Stateways versus Folkways: The Role of Authority Approval in Intergroup Contact


Betsy Levy Paluck, Princeton University
Robin Gomila, Princeton University


Around the world, educators, policy makers, profit- and non-profit-based organizations and governments implement intergroup contact interventions to overcome prejudice. These “people-to-people” encounters rarely happen in a vacuum. To the contrary, they often occur in the middle of heated public debates, and sometimes even during or in the aftermath of wars. Allport recognized the importance of the context of intergroup contact interventions as early as 1954 when he postulated authority approval as one of the conditions for optimal intergroup contact. Yet, more than 60 years later, we still do not know whether authority approval or disapproval causes positive or negative bias in intergroup interactions.

Very little previous research has investigated if and how an authority’s position on intergroup relations troubles or improves one-on-one especially if the contact experience itself is negative. When discussing the need for anti-discrimination laws, Allport deviated from most of his contemporaries who believed in the primacy of individuals over laws as sources of prejudice and hate. He proposed that “stateways” (the position of governmental and non-governmental authorities) and “folkways” (individual levels of prejudice and stereotyping) interact (Allport, 1979). The current research puts this idea to a rigorous empirical test.

We completed one survey experiment taking the form of a 2 (authority disapproval: salient versus not salient) X 2 (intergroup contact: positive versus negative) design. The experiment took place in a region where authority approval of the presence, safety and equality of low status groups is low (the US state of Arizona). For outcomes we measured discrimination and negative attitudes towards Latinos. We selected Arizona immigration laws as our authority disapproval case for two reasons: First, to stay close to Allport’s original writing we focus on restrictive laws as authorities. Second, based on the Immigration Climate Index (Pham & Pham, 2014) Arizona ranked last among all US states in terms of friendliness of climate with regards to immigrants’ daily lives.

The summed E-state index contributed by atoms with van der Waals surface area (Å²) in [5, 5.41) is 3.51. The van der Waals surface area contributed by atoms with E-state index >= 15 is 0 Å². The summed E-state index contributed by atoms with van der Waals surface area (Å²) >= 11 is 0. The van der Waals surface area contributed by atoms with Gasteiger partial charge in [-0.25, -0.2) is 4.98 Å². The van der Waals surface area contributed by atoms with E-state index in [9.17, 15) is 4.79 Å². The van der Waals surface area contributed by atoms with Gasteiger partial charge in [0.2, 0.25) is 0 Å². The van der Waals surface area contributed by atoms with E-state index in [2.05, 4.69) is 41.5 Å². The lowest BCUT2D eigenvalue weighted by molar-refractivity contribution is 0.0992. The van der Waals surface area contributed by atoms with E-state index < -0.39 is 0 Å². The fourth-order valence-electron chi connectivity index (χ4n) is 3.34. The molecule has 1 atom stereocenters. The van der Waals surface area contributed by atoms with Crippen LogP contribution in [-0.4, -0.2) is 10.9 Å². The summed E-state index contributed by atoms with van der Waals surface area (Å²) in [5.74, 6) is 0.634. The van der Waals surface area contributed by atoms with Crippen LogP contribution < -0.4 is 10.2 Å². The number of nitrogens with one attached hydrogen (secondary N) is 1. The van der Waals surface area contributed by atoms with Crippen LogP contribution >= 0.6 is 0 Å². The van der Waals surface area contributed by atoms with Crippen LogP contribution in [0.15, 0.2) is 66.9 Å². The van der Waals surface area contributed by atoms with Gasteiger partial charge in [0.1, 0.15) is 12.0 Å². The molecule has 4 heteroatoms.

Our main hypothesis is that intergroup contact and salience of authority disapproval interact to predict discrimination. The highest level of discrimination should occur when a contact experience is negative and authority disapproval salient, the lowest level should occur when a contact experience is positive and authority disapproval not salient. We also plan to investigate the role of a few interesting moderators (authoritarianism, political orientation, support for current governor, local pride etc.). As a next step, we plan to analyze our results and then replicate the experiment in California, the state that ranked first in terms of friendliness of climate.